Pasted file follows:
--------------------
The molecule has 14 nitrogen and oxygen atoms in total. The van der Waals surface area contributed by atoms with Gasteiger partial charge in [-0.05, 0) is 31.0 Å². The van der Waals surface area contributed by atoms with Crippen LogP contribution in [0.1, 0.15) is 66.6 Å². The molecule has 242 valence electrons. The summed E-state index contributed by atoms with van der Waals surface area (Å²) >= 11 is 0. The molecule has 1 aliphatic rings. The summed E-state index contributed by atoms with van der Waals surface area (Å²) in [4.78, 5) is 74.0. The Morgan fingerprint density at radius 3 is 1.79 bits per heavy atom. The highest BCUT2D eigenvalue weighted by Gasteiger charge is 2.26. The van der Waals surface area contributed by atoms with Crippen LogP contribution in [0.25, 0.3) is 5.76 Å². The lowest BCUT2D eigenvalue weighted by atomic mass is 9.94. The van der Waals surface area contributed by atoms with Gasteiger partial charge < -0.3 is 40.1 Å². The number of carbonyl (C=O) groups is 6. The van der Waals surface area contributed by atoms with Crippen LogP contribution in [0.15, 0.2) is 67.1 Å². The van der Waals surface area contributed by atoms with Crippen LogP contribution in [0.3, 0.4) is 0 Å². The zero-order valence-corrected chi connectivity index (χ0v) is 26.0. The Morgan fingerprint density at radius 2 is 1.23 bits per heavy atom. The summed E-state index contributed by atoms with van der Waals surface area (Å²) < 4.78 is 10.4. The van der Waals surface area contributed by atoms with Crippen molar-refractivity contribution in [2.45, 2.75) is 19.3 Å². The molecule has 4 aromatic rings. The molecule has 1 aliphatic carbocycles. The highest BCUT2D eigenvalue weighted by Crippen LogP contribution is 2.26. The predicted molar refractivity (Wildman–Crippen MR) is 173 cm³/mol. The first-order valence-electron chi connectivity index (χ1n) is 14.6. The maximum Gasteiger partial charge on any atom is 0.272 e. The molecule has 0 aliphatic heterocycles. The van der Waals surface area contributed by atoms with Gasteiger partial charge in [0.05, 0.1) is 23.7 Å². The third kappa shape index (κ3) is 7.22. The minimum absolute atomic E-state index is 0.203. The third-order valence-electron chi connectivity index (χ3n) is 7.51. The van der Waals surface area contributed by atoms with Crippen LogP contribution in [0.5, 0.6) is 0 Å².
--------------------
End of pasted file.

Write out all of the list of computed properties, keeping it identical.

The molecule has 14 nitrogen and oxygen atoms in total. The van der Waals surface area contributed by atoms with Gasteiger partial charge in [-0.05, 0) is 31.0 Å². The van der Waals surface area contributed by atoms with Crippen LogP contribution in [0.1, 0.15) is 66.6 Å². The molecule has 242 valence electrons. The summed E-state index contributed by atoms with van der Waals surface area (Å²) >= 11 is 0. The molecule has 1 aliphatic rings. The summed E-state index contributed by atoms with van der Waals surface area (Å²) in [4.78, 5) is 74.0. The Morgan fingerprint density at radius 3 is 1.79 bits per heavy atom. The highest BCUT2D eigenvalue weighted by Gasteiger charge is 2.26. The van der Waals surface area contributed by atoms with Crippen LogP contribution in [0.25, 0.3) is 5.76 Å². The lowest BCUT2D eigenvalue weighted by atomic mass is 9.94. The van der Waals surface area contributed by atoms with Gasteiger partial charge < -0.3 is 40.1 Å². The number of carbonyl (C=O) groups is 6. The van der Waals surface area contributed by atoms with Crippen LogP contribution in [0.15, 0.2) is 67.1 Å². The van der Waals surface area contributed by atoms with Crippen LogP contribution in [0.3, 0.4) is 0 Å². The zero-order valence-corrected chi connectivity index (χ0v) is 26.0. The Morgan fingerprint density at radius 2 is 1.23 bits per heavy atom. The summed E-state index contributed by atoms with van der Waals surface area (Å²) < 4.78 is 10.4. The van der Waals surface area contributed by atoms with Crippen molar-refractivity contribution in [2.45, 2.75) is 19.3 Å². The molecule has 4 aromatic rings. The molecule has 1 aliphatic carbocycles. The highest BCUT2D eigenvalue weighted by Crippen LogP contribution is 2.26. The predicted molar refractivity (Wildman–Crippen MR) is 173 cm³/mol. The first-order valence-electron chi connectivity index (χ1n) is 14.6. The maximum Gasteiger partial charge on any atom is 0.272 e. The molecule has 0 aliphatic heterocycles. The van der Waals surface area contributed by atoms with Gasteiger partial charge in [0.05, 0.1) is 23.7 Å². The third kappa shape index (κ3) is 7.22. The minimum absolute atomic E-state index is 0.203. The third-order valence-electron chi connectivity index (χ3n) is 7.51. The van der Waals surface area contributed by atoms with Crippen LogP contribution in [0.5, 0.6) is 0 Å².